The ulnohumeral joint axis was defined by the best-fit line through the center of all best-fitting circles in transverse cross-sections within the distal humerus. The best-fit line was obtained using the least squares method at the geometric centers of the capitellum and trochlear groove. This algorithm was previously validated by research that reported an intraclass correlation of 0.9 for both intra- and interobserver reliability [10].

The three-dimensional point cloud of ligament footprint and rotational axis was then imported into MATLAB software (MATLAB 2013b; MathWorks, Inc., Natick, Massachusetts, United States) for mathematical analysis of elbow movement and pairing of each ligament for length measurement. Pairing controlled execution program based on the standard mathematical combination algorithm was written prior to elbow’s movement simulation. Elbow movement was simulated from full extension (0°) to full flexion (135°) through 1° increments.

4. Multiple CT Method

The 3D ulnohumeral joints at 45°, 90°, and 135° were superimposed onto humeral and ulnar anatomical landmarks in the full extension (0°) model using a voxel-based registration technique [11, 12]. With the same footprints and vertices as in the single CT method, the length of ligaments for each area at every static flexion angle (0°, 45°, 90°, and 135°) was calculated.

5. Ligament Length and Isometric Point

The ligament length was measured from the origin to its insertion point in each footprint area (Figure 2). Isometric points were defined using the ligament length with the smallest variance (VAR < 0.1 mm) in each method. These isometric points were then imported back into the CT scan models to determine their location on the bone surface. The location of the isometric points was measured by using the most medial portion of the medial epicondyle as the reference landmark (Figure 3).

6. Statistical Analysis

To verify the accuracy of the single CT method, a paired Student’s t-test was used to analyze whether (1) there was any significant difference between single and multiple CT scan methods in measuring the length of ligaments in each footprint area and (2) there was any significant difference in the location of isometric points found by the single and multiple CT scan methods. The significance level of the test ( value) was set to 0.05.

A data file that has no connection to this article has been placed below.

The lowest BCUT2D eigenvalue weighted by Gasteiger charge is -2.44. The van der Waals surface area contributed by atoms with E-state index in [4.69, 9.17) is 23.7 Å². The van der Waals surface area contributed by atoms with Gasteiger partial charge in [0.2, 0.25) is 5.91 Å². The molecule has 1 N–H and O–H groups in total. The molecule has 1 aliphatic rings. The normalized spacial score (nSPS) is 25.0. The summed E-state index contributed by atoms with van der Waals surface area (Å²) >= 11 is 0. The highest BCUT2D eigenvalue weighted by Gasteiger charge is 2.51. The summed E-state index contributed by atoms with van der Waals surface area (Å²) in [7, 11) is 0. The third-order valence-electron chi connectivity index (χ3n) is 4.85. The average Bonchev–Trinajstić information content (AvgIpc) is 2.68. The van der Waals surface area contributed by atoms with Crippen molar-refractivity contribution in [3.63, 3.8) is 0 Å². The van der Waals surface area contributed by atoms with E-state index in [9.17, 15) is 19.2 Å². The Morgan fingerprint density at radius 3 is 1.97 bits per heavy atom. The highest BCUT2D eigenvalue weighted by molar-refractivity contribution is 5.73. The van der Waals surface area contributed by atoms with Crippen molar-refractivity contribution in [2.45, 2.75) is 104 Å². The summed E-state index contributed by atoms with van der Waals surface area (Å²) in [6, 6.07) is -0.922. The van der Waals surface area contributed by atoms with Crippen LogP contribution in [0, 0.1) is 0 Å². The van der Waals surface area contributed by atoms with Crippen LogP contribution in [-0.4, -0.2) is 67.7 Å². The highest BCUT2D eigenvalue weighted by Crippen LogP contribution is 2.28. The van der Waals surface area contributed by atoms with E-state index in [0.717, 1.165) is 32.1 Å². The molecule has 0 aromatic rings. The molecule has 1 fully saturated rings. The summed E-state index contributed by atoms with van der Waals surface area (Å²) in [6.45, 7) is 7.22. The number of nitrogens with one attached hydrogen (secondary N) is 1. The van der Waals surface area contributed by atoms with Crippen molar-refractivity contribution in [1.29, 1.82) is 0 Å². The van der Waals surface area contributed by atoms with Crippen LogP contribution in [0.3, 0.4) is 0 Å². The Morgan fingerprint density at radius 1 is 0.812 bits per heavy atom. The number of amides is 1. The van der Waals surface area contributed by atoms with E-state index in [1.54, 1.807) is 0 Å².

7. Results

The single CT method found no significant difference in ligament lengths compared with those determined by multiple CT scans in E, M, and F zones (, 0.30, and 0.28, resp.) (Figure 4). The average error of the single CT scan method compared with multiple CT scan in terms of ligament length was less than 1.5 mm in all footprint areas ( mm for E zone,  mm for M zone, and  mm for F zone) (Table 1).

There was also no significant difference in determining the location of the isometric points between the two methods ( and , resp.) (Table 2). The humeral isometric point calculated by single CT was located approximately  mm (range, 14–24 mm) inferolateral from the medial epicondyle, whereas the ulnar side isometric insertion point was located approximately  mm (range, 30–37 mm) distal from the medial epicondyle. The multiple CT method yielded similar results; the distances to the isometric ligament’s origin and insertion measured 18.4 ± 2.9 mm and  mm, respectively.

The average length of isometric ligaments calculated by single CT was similar to that by multiple CT ( mm and  mm, resp.). Both of these results showed that the accuracy of single CT was comparable to that of the multiple CT method.

8. Discussion

Our study proved that single CT scan should replace multiple CT scans in determining optimal locations for bone tunneling for MCL reconstruction for two reasons. First, the accuracy of this practical method was found to be comparable to that of the multiple CT scans method, which is considered the gold standard for determining the isometric points within the human MCL. [7] Ligament length measured by single CT scan in E, M, and F zones showed no significant difference from the length measured by multiple CT scans in their respective areas, with less than 1.5 mm in error. Secondly, this method is applicable to a clinical setting as it requires simulation and modeling data from only one session of 3D CT scan, which means less harm by means of less radiation exposure for the patient and being less time consuming compared with a multiple CT scans session.